I thought all I was going to do that warm Friday afternoon was try out a few things I’d learned about freshwater fishing by reading a half-inch-thick book I took out of the base library.
Oh boy, was I wrong!
I’d never done much freshwater fishing as a boy. There really wasn’t any in Connecticut, you see. The fine folk who settled there sailed across the Atlantic in search of something more than religious freedom. They also had their digestive tracts warmed up and ready for anything that swims in a lake or stream.
Is there seafood to be had in the Nutmeg State? Yes. In abundance. Fish, crabs, lobsters, every kind of clam you can think of, and the most succulent scallops on the planet.
But freshwater fish? Forget it! At least when I was a boy.
As a result, my freshwater fishing experience was limited to a couple of months spent in upstate New York. And that was at age 11 with a branch, a string, and a worm on a hook.
So I read that little book, which turned out to be the best book on fishing I ever read. I wish I could remember its name so I could recommend it to you, but I can’t. Too long ago. Forty years.
All I can tell you is to buy and read any thin little book on fishing in which the author, in his introduction, says, “If you go fishing tonight and you don’t catch anything, it won’t be because of something you don’t know, it’ll be because of all the things you do know that just ain’t so.”
He wasn’t just whistlin’ “Dixie” either. He put on scuba gear and spent some ungodly number of hours lying on the bottom of lakes and streams watching what fish actually do.
As long as we’re on the subject, I noticed an article in the paper recently where someone was complaining that some minnow or other, and some minnow-eating snake, were not on the endangered species list. It seemed to me as I read it that they really had to take their choice which one they wanted to save, wouldn’t you think? But that’s a different subject ...
Anyway-y-y. Back to me and Lolly, my beloved wife, together with David, 8, and Francis, 5, and a Friday spent at a small lake right there on the base in Missouri where I was stationed.
Talk about great! Lots of pan fish. No license needed. And no crowds. Lolly packed a lunch, I had rods for all of us, and the day was magnificent — warm and sunny, with a slight breeze rippling the otherwise still waters of the lake.
We fished off the bank. We talked. We laughed. We ate fried chicken, potato salad, and other good stuff. We drank something cool and refreshing — non-alcoholic, of course — and we had as much fun as a family can have. It was June and we didn’t make the mile-long drive home until the sun was cooling itself by dipping its bottom in the shimmering surface of the cool lake water.
When we got home I cleaned the fish — an even dozen palm-sized crappies — and put them in the refrigerator while Lolly got herself and the kids cleaned up and ready for a quiet evening. Then, done with a happy chore, I hopped in the shower.
It was just about that time that my education began to expand into an area I could have done without.
I felt itchy as the hot water splashed over my body. And as I looked around I could see dime-sized red blotches on my skin. Some were on my ankles, right where the tops of my socks touched. More were around the creases of my legs where the edges of my shorts touched, and around the waistband of the shorts, too. Some were located where the cuffs of my sleeves, or the sleeve of my T-shirt touched, and around my neck, too.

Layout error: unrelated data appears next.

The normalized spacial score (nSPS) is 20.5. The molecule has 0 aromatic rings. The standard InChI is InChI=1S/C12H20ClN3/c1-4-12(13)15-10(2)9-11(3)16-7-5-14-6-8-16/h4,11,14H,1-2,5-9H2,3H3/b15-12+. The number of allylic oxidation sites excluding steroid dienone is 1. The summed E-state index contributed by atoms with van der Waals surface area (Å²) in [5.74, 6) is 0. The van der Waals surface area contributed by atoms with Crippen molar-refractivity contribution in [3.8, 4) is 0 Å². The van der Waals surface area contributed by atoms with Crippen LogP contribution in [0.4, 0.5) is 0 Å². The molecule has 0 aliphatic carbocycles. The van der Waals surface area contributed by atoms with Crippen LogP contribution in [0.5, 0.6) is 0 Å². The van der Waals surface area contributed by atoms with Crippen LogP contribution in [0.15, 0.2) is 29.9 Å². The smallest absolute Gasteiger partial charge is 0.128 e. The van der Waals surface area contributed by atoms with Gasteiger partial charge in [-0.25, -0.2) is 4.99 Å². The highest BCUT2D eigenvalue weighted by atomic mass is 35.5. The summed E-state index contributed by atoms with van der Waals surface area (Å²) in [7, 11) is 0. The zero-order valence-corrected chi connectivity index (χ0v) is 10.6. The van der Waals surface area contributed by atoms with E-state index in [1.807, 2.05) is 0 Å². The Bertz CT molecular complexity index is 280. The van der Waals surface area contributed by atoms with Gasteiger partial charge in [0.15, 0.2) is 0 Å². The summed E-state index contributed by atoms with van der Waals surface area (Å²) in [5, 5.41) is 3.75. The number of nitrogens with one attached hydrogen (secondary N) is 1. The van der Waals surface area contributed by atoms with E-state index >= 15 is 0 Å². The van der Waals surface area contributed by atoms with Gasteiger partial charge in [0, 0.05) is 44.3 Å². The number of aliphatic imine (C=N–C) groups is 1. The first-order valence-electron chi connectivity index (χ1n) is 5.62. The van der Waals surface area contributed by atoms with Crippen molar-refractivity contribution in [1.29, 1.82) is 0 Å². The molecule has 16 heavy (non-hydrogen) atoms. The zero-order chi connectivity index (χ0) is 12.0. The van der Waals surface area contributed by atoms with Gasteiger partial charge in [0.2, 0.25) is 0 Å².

I didn’t count the spots, but there were about 50 or 60 of them, and as I watched they grew to quarter size.
By now you probably know what my problem was, and how much worse it was going to get. But poor little old innocent me, I had no idea. As the hot water ran over my body, matters began to get a bit — shall we say — desperate?
Itch? Oh yeah!
Those crazy splotches just kept growing. As I dried off and dressed they reached half-dollar size. And the itching was by then nothing less than incredible.
I showed Lolly. She said three words: “Emergency sick call.”
So off I went to the base hospital, where the medic on duty, a Missouri boy, grinned and said, “Chiggers. You’ve got as bad a case as I’ve ever seen. You’re allergic to ’em.”
He sent me home with some calamine lotion, a little bottle of some chigger killer, a question, and some advice.
His question was, “You off this weekend?”
“Good thing. You’re not going to get much sleep tonight or tomorrow night.”
And I didn’t. My God the itching!
A chigger, I discovered, is a tiny little bug that drills into your skin and lays a passel of eggs. Left untouched the eggs hatch and even tinier little bugs emerge. They go through some stage or other, spread all over the place, go through another stage, and bore back in.
Some king of France got a case of the things and ended up so riddled and rotten that he not only died, they had to sew him up in a skin so that he wouldn’t fall apart while they were trying to get him respectfully underground.
I didn’t have that kind of problem. The bottle of stuff the medic gave me sealed them in and suffocated them. Nail polish will do the same thing.
But the itching? The less said the better.
And so I learned something that weekend. Spray some kind of bug repellent on your shoes, pants and sleeves if you’re going to walk through tall grass near water. And don’t laugh. It’s the most important thing I ever learned about freshwater fishing.
These days I spray myself if I even think about fishing.